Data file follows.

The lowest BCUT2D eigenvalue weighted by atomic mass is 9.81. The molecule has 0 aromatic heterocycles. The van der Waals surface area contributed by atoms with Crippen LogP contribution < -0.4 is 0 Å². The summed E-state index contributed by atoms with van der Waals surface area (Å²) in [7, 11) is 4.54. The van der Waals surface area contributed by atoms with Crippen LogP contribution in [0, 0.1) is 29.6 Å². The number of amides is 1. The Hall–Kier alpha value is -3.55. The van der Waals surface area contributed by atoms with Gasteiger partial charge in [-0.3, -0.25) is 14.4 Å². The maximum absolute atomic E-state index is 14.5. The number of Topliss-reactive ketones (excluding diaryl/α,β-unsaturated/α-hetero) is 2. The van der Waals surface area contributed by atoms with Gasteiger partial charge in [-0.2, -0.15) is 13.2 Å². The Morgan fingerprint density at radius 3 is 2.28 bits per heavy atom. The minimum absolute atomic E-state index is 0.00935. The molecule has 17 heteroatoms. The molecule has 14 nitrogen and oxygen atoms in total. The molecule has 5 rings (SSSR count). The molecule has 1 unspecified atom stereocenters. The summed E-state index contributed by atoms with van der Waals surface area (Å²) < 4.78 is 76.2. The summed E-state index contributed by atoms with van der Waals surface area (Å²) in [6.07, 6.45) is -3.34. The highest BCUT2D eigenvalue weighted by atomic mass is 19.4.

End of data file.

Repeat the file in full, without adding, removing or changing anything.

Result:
The lowest BCUT2D eigenvalue weighted by atomic mass is 9.81. The molecule has 0 aromatic heterocycles. The van der Waals surface area contributed by atoms with Crippen LogP contribution < -0.4 is 0 Å². The summed E-state index contributed by atoms with van der Waals surface area (Å²) in [7, 11) is 4.54. The van der Waals surface area contributed by atoms with Crippen LogP contribution in [0, 0.1) is 29.6 Å². The number of amides is 1. The Hall–Kier alpha value is -3.55. The van der Waals surface area contributed by atoms with Gasteiger partial charge in [-0.3, -0.25) is 14.4 Å². The maximum absolute atomic E-state index is 14.5. The number of Topliss-reactive ketones (excluding diaryl/α,β-unsaturated/α-hetero) is 2. The van der Waals surface area contributed by atoms with Gasteiger partial charge in [-0.2, -0.15) is 13.2 Å². The Morgan fingerprint density at radius 3 is 2.28 bits per heavy atom. The minimum absolute atomic E-state index is 0.00935. The molecule has 17 heteroatoms. The molecule has 14 nitrogen and oxygen atoms in total. The molecule has 5 rings (SSSR count). The molecule has 1 unspecified atom stereocenters. The summed E-state index contributed by atoms with van der Waals surface area (Å²) < 4.78 is 76.2. The summed E-state index contributed by atoms with van der Waals surface area (Å²) in [6.07, 6.45) is -3.34. The highest BCUT2D eigenvalue weighted by atomic mass is 19.4.